‘Once there was only Music’ –

The Oral History of a grand Indian Musical Instrument Collection

“We should not only preserve these instruments, but preserve the inspiration of the man behind these inventions.” Rantideb Maitra, in the oral history interview referring to the legendary musician and composer Radhika Mohan Maitra, his inventions of instruments and musical thoughts.

From a busy street one turns into an small alleyway; passing the tiny mosque; street sellers offer paan (filled betel leaves) and newspapers, and of course, Bengali chai, milky tea served in tiny clay cups. Then a right turn, in another even smaller alleyway, this time a cul-de-sac. And eventually to the left is the house of Irfan Muhammad Khan. He is one of the last guru (teacher) and versatile musician belonging to the ancient Lucknow-Shahjahanpur gharana (one important school of North Indian Art Music).

Somjit DasGupta (b. 1960), the youngest student of the Radhika Mohan Maitra and Rolf Killius have the privilege of meeting this knowledgeable, friendly and softspoken man in his house in an old part of Kolkata. In his music room he talks for hours about his old sitar and sarod lineage and their origin in the villages in Shahjahanpur and the former royal court in Lucknow, both areas in the present North Indian state of Uttar Pradesh.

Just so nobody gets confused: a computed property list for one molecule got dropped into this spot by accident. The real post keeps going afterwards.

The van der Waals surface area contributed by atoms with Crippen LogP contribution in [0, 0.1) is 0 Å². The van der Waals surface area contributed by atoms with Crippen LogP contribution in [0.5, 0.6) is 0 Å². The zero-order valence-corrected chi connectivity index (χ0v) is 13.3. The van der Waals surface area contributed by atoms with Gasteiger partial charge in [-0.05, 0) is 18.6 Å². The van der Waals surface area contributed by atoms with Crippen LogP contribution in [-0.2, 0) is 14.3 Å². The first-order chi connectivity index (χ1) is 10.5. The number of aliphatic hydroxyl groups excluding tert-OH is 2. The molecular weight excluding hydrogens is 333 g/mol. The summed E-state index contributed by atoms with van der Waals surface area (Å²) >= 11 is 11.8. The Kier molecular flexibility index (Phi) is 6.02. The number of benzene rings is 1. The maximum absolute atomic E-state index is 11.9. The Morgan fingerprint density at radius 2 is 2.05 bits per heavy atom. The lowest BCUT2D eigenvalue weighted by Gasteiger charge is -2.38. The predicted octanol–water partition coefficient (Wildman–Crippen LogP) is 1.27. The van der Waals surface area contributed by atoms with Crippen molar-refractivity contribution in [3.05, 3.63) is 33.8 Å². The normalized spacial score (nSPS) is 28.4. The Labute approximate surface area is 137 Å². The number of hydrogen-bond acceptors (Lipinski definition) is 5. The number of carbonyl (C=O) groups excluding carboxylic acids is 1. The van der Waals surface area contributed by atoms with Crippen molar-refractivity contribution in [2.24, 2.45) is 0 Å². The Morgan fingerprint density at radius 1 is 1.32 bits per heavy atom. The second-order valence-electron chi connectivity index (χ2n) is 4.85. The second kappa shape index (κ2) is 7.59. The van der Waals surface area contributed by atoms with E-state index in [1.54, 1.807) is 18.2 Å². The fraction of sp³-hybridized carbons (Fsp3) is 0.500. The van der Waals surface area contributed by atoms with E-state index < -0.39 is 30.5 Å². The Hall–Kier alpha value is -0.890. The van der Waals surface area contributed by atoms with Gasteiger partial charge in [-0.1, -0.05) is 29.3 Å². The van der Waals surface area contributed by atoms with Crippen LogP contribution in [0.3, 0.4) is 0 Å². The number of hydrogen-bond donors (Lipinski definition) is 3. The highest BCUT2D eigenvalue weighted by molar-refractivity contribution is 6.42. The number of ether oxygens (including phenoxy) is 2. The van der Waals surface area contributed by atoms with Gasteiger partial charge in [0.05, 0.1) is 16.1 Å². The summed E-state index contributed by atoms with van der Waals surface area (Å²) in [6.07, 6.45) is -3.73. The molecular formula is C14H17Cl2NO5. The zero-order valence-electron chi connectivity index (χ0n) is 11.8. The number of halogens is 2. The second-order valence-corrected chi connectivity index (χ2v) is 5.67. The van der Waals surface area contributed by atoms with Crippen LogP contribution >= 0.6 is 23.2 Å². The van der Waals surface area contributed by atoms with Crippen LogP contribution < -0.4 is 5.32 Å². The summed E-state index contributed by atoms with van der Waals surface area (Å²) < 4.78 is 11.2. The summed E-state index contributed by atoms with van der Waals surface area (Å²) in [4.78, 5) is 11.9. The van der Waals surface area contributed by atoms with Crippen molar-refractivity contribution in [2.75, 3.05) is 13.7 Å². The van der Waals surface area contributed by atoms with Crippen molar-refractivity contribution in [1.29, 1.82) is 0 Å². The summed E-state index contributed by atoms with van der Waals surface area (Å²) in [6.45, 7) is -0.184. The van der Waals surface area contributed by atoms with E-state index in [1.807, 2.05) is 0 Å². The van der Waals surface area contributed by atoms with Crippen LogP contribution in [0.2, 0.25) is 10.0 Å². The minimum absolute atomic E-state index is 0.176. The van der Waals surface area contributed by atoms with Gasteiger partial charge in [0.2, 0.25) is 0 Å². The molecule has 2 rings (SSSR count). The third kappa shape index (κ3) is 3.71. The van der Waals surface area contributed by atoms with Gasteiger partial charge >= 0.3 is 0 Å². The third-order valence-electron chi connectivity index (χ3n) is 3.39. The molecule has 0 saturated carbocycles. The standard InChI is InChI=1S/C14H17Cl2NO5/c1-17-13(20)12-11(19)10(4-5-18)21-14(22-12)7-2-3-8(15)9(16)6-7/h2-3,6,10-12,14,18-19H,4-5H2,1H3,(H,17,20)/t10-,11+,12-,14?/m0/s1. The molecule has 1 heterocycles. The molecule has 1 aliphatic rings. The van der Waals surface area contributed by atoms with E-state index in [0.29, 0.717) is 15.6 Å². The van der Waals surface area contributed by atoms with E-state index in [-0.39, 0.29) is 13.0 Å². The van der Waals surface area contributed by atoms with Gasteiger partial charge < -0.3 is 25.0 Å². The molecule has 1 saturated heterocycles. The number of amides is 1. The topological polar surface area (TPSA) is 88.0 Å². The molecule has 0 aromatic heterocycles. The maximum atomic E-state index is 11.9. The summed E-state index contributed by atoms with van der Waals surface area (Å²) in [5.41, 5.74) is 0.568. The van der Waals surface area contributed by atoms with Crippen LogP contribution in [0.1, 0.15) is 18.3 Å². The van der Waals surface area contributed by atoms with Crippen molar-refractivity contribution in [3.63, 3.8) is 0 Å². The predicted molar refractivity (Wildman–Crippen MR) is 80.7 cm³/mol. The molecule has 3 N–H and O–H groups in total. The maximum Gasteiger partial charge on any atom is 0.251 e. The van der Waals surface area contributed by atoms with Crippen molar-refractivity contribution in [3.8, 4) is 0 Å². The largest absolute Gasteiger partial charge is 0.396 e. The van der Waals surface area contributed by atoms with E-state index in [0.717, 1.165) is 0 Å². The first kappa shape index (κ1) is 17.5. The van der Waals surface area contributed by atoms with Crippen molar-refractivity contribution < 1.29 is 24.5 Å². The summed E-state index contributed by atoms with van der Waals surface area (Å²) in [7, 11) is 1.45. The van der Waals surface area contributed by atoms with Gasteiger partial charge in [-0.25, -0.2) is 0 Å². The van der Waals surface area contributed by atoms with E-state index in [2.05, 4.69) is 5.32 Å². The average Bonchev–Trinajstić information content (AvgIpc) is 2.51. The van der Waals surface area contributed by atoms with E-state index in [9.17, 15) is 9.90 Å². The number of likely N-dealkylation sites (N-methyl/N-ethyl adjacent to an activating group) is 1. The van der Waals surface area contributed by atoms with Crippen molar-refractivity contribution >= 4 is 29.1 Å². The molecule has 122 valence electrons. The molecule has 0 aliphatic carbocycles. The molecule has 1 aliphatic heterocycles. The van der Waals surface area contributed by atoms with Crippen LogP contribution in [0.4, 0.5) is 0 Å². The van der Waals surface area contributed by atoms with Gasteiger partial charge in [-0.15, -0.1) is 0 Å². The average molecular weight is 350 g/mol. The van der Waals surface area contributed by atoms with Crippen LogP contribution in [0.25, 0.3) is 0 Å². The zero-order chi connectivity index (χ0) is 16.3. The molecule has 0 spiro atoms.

Oral history and how a musical instrument collection can be an intangible resource?

Similar to the interview with Irfan Muhammad Khan Somjit Dasgupta and Rolf Killius have conducted and recorded around forty hours of Oral Histories. The main topics were this large musical instrument collection, the people behind it, and its relationship to the rich, complicated and controversial history of Hindustani Music. Hindustani Art Music had been developed in North and East India and is today mainly practiced in India, Pakistan and Bangladesh.

This collection of nearly 300 musical instruments reaching back to nearly 400 years is most probably the largest and most comprehensive private collection of instruments in India. The instruments tell the history of Hindustani Art Music and its musicians and musical dynasties of the regions of Greater Bengal (An area which today comprises of Bangladesh and the whole or parts of the Indian states of West Bengal, Assam, Bihar and Odisha.) region and North India. As a result of this oral history research Somjit Dasgupta and Rolf Killius intend to release a comprehensive publication based on these interviews and knowledge of the instruments in this collection. The aim is that this publication should add substantial information to be considered for scholars of further research.

Raga Chayanat by Somjit DasGupta